Independent MP Alex Greenwich says he is hopeful his Voluntary Assisted Dying Bill will be passed by the NSW upper house by midnight tonight and is pleading with MPs to not use stalling tactics.
- The Voluntary Assisted Dying Bill will have its third reading in the NSW upper house today
- Around 100 amendments have been listed for debate
- The upper house has set aside time until midnight tonight
More than 100 amendments will need to be dealt with as the Legislative Council holds a third reading of the bill, which was passed in the lower house in November last year by 52 votes to 32.
The upper house has until midnight to debate and vote on the proposed legislation.
“I hope members of the upper house respect the mandate the lower house has provided them with and respect the will of the people of NSW to pass this bill and I hope that time is not wasted,” Mr Greenwich said.
“Not only will that be disrespectful to the parliament but what it really does is prolong the unnecessarily cruel and painful deaths of some people with advanced terminal illness.”
Mr Greenwich said he would be in the chamber to watch what he hoped would be a “robust and respectful debate”.
But he is fearful that opponents of the bill will purposely try to extend the debate so that the house runs out of time.
“It’s a bit late now to be lobbing in hundreds of amendments when the parliament has had this bill for the past 12 months,” he said.
“I would ask you to focus on the people this reform is for rather than the politics of delay.”
Politicians from both major parties have been given a conscience vote on the bill.
NSW is the only state yet to pass legislation to allow Voluntary Assisted Dying (VAD).
“People with advanced and cruel terminal illness in NSW deserve the same end of life chance as in every other state,” Mr Greenwich said.
What happens today?
If the bill is passed in the upper house with amendments, it will return to the lower house on Thursday for a vote on those amendments.
If passed in the upper house without amendments, the bill would then be sent to the NSW Governor for their assent before being enacted 18 months later.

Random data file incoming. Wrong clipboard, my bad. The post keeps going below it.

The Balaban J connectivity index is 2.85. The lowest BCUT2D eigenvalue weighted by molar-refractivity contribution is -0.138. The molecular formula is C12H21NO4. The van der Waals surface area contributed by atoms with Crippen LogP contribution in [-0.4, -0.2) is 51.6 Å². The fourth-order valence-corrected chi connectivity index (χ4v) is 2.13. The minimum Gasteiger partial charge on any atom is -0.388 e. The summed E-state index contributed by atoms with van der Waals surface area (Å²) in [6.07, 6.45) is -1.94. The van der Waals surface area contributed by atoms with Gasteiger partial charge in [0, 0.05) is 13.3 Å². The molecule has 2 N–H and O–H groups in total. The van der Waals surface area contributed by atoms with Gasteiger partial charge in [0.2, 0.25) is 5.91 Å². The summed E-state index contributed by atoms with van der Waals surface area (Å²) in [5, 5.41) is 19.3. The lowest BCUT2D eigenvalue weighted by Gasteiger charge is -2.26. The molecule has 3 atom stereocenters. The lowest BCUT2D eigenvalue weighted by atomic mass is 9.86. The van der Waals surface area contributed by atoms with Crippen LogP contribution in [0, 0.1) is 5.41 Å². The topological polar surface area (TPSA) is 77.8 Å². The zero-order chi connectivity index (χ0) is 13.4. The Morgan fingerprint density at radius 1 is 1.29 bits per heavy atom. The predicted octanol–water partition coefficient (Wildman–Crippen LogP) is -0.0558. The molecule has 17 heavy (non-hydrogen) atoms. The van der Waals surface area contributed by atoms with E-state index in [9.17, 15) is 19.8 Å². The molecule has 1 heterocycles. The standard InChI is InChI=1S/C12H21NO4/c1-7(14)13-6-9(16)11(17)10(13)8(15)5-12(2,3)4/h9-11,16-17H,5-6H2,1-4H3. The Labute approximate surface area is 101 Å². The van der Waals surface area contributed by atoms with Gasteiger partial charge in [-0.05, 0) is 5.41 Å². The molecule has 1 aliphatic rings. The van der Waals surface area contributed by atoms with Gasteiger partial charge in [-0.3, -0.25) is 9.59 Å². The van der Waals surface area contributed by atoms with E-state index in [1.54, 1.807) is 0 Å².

In the event the bill is not passed by the upper house by midnight tonight, the debate could potentially continue on Thursday but that will not be decided until the end of the day.
A survey carried out by the NSW Council on the Ageing found that 72 per cent of people over 50 in NSW were in favour of legalising voluntary assisted dying.
More than half of older people in NSW said they had considered VAD for themselves.
“I think the politicians need to listen to what older people and their supporters are saying,” said Joan Hughes, President of the NSW Council on the Ageing.
What are the amendments about?
One of the most contentious amendments, put forward by Labor MP Greg Donnelly, would allow religious-based aged care homes the power to prevent voluntary assisted from dying taking place on their premises.
In a statement issued last week, Anglicare, Catholic Health Australia and Hammond Care urged upper house MPs to respect the rights of staff and residents who did not want to facilitate assisted dying.
“The Voluntary Assisted Dying Bill 2021 claims to offer choice in end-of-life matters, yet it fails to protect the choice of residents in aged care facilities who do not want anything to do with assisted dying,” the statement said.